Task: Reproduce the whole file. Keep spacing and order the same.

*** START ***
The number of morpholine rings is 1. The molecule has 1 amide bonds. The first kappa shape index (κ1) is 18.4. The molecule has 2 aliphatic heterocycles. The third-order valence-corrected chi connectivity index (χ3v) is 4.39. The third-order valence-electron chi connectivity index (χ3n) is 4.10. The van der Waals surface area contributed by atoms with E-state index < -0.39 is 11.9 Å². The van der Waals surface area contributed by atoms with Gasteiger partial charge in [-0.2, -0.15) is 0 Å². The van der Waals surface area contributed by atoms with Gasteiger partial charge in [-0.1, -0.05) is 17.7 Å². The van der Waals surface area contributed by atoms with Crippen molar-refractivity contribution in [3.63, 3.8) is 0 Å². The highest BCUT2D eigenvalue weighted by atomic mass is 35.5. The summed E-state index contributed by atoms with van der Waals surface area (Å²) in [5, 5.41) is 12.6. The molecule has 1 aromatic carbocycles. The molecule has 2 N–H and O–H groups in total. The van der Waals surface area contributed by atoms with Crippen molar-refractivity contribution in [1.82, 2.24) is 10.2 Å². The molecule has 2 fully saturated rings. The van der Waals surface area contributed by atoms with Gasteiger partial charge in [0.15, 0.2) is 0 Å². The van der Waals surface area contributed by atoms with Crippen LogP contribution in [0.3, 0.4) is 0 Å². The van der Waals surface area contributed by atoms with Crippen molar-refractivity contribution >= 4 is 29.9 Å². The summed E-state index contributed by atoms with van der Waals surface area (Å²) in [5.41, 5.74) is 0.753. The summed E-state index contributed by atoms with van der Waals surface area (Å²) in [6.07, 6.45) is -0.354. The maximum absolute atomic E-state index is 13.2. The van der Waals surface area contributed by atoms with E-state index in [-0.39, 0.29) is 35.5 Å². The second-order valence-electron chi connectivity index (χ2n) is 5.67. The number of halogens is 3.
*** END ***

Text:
The number of morpholine rings is 1. The molecule has 1 amide bonds. The first kappa shape index (κ1) is 18.4. The molecule has 2 aliphatic heterocycles. The third-order valence-corrected chi connectivity index (χ3v) is 4.39. The third-order valence-electron chi connectivity index (χ3n) is 4.10. The van der Waals surface area contributed by atoms with E-state index < -0.39 is 11.9 Å². The van der Waals surface area contributed by atoms with Gasteiger partial charge in [-0.2, -0.15) is 0 Å². The van der Waals surface area contributed by atoms with Gasteiger partial charge in [-0.1, -0.05) is 17.7 Å². The van der Waals surface area contributed by atoms with Crippen molar-refractivity contribution in [3.63, 3.8) is 0 Å². The highest BCUT2D eigenvalue weighted by atomic mass is 35.5. The summed E-state index contributed by atoms with van der Waals surface area (Å²) in [5, 5.41) is 12.6. The molecule has 1 aromatic carbocycles. The molecule has 2 N–H and O–H groups in total. The van der Waals surface area contributed by atoms with Crippen molar-refractivity contribution in [1.82, 2.24) is 10.2 Å². The molecule has 2 fully saturated rings. The van der Waals surface area contributed by atoms with Gasteiger partial charge in [0.15, 0.2) is 0 Å². The van der Waals surface area contributed by atoms with Crippen LogP contribution in [0.3, 0.4) is 0 Å². The van der Waals surface area contributed by atoms with Crippen molar-refractivity contribution >= 4 is 29.9 Å². The summed E-state index contributed by atoms with van der Waals surface area (Å²) in [5.41, 5.74) is 0.753. The summed E-state index contributed by atoms with van der Waals surface area (Å²) in [6.07, 6.45) is -0.354. The maximum absolute atomic E-state index is 13.2. The van der Waals surface area contributed by atoms with E-state index in [-0.39, 0.29) is 35.5 Å². The second-order valence-electron chi connectivity index (χ2n) is 5.67. The number of halogens is 3.